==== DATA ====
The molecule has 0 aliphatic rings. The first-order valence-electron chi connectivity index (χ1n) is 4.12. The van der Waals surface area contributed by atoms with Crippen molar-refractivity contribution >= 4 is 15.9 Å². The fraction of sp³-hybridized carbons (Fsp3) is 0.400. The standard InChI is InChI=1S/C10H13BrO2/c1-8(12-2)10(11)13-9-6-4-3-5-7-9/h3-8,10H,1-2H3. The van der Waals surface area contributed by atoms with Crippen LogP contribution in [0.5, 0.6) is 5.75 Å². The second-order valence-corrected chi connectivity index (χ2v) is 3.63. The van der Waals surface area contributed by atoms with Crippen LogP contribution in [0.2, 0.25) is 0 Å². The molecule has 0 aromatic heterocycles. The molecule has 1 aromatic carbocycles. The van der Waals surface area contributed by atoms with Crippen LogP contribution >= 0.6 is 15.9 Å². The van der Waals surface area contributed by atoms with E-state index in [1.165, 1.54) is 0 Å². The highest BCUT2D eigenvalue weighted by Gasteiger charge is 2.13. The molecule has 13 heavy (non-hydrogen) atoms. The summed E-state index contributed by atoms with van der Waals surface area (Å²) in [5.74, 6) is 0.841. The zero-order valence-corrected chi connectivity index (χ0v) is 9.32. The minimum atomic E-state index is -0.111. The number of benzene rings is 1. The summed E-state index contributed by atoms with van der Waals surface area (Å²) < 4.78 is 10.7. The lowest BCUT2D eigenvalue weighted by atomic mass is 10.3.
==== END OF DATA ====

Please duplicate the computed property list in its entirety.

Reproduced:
The molecule has 0 aliphatic rings. The first-order valence-electron chi connectivity index (χ1n) is 4.12. The van der Waals surface area contributed by atoms with Crippen molar-refractivity contribution >= 4 is 15.9 Å². The fraction of sp³-hybridized carbons (Fsp3) is 0.400. The standard InChI is InChI=1S/C10H13BrO2/c1-8(12-2)10(11)13-9-6-4-3-5-7-9/h3-8,10H,1-2H3. The van der Waals surface area contributed by atoms with Crippen LogP contribution in [0.5, 0.6) is 5.75 Å². The second-order valence-corrected chi connectivity index (χ2v) is 3.63. The van der Waals surface area contributed by atoms with Crippen LogP contribution in [0.2, 0.25) is 0 Å². The molecule has 0 aromatic heterocycles. The molecule has 1 aromatic carbocycles. The van der Waals surface area contributed by atoms with Crippen LogP contribution >= 0.6 is 15.9 Å². The van der Waals surface area contributed by atoms with E-state index in [1.165, 1.54) is 0 Å². The highest BCUT2D eigenvalue weighted by Gasteiger charge is 2.13. The molecule has 13 heavy (non-hydrogen) atoms. The summed E-state index contributed by atoms with van der Waals surface area (Å²) in [5.74, 6) is 0.841. The zero-order valence-corrected chi connectivity index (χ0v) is 9.32. The minimum atomic E-state index is -0.111. The number of benzene rings is 1. The summed E-state index contributed by atoms with van der Waals surface area (Å²) < 4.78 is 10.7. The lowest BCUT2D eigenvalue weighted by atomic mass is 10.3.